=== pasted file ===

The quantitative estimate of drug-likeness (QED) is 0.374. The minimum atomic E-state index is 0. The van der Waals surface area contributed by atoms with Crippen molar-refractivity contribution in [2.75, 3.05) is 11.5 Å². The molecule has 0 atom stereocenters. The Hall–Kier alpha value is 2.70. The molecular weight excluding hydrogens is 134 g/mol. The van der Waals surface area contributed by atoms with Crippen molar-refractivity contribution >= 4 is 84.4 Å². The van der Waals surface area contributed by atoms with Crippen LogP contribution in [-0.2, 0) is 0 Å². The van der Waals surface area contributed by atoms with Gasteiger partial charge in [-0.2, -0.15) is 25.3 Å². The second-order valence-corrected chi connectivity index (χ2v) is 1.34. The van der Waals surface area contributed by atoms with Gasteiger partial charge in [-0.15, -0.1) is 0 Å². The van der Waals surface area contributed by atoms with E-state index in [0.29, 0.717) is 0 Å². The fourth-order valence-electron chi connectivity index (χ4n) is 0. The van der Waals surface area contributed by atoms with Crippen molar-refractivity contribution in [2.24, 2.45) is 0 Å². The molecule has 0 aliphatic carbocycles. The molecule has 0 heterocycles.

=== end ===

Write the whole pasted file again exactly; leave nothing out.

The quantitative estimate of drug-likeness (QED) is 0.374. The minimum atomic E-state index is 0. The van der Waals surface area contributed by atoms with Crippen molar-refractivity contribution in [2.75, 3.05) is 11.5 Å². The molecule has 0 atom stereocenters. The Hall–Kier alpha value is 2.70. The molecular weight excluding hydrogens is 134 g/mol. The van der Waals surface area contributed by atoms with Crippen molar-refractivity contribution >= 4 is 84.4 Å². The van der Waals surface area contributed by atoms with Crippen LogP contribution in [-0.2, 0) is 0 Å². The van der Waals surface area contributed by atoms with Gasteiger partial charge in [-0.2, -0.15) is 25.3 Å². The second-order valence-corrected chi connectivity index (χ2v) is 1.34. The van der Waals surface area contributed by atoms with Gasteiger partial charge in [-0.15, -0.1) is 0 Å². The van der Waals surface area contributed by atoms with E-state index in [0.29, 0.717) is 0 Å². The fourth-order valence-electron chi connectivity index (χ4n) is 0. The van der Waals surface area contributed by atoms with Crippen molar-refractivity contribution in [2.24, 2.45) is 0 Å². The molecule has 0 aliphatic carbocycles. The molecule has 0 heterocycles.